Blizzard Entertainment’s meandering approach to rebranding its well-known Battle.net service has taken another turn, as the company now plans to revive the name and attach the word “Blizzard” to it. Yes, that’s right — the game company’s storied online platform and storefront shall henceforth be known as “Blizzard Battle.net.” The company says this move should help respect the “shared history” of the service while also allowing Blizzard to align its corporate marketing and branding under a unified name.
“Battle.net is the central nervous system for Blizzard games and the connective tissue that has brought Blizzard players together since 1996,” reads the company’s statement, which was posted this afternoon to the company’s blog. “The technology was never going away, but after giving the branding change further consideration and also hearing your feedback, we’re in agreement that the name should stay as well. Take it from the developer formerly known as Silicon & Synapse, and Chaos Studios, names are important too.”
Blizzard, which, in addition to World of Warcraft, makes the hugely popular team shooter Overwatch and a number of the world’s most beloved strategy games, announced last fall that it was moving away from the Battle.net name. Launched back in 1996, Battle.net has been how every player of a Blizzard game has authenticated their online account and, more recently, purchased and launched Blizzard-made games on PC.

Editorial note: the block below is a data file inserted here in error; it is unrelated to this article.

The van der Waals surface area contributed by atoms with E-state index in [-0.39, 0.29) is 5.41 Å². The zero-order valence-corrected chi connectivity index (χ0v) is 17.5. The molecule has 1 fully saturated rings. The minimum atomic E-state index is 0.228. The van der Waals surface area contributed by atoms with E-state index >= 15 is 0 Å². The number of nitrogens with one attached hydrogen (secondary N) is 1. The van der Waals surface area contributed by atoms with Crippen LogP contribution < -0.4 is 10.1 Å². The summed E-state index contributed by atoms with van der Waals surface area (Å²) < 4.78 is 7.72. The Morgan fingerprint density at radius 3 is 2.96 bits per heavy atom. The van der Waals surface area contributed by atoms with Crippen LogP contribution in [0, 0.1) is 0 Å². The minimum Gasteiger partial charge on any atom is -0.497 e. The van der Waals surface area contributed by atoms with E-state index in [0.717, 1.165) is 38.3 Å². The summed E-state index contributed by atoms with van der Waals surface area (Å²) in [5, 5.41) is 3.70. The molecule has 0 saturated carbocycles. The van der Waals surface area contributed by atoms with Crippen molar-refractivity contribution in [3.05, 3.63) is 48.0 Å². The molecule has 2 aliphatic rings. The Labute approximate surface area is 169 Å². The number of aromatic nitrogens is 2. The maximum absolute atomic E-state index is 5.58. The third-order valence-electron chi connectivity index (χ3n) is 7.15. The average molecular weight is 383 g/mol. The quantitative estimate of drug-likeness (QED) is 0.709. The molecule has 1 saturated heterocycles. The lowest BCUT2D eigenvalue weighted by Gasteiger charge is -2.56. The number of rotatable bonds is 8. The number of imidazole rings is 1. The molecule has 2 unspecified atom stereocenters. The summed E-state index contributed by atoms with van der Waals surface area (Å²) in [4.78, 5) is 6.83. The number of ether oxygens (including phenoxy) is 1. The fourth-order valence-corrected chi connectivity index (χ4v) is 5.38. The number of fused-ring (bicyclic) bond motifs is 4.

The company said at the time that the change was aimed at cutting down on confusion and helping unify marketing as Blizzard content moved beyond the game itself and outward to Facebook Live, Twitch, YouTube, and other platforms. “Over time, though, we’ve seen that there’s been occasional confusion and inefficiencies related to having two separate identities under which everything falls — Blizzard and Battle.net,” Blizzard said in its statement at the time. The replacement, it seems, was something called Blizzard Launcher.
Yet it appears the rebranding effort hasn’t gone all that well, as the Battle.net name was still showing up in official marketing material and in various places across the company’s websites and apps. (When game developer Bungie announced back in May that Destiny 2 would be distributed via Battle.net, fans scratched their heads at the name’s unexplained revival.) Now, in acknowledging the fumble, Blizzard seems ready to move forward with an approach that should appease all parties, even if it does make an iconic name in PC gaming sound like a bit of garbled marketing speak.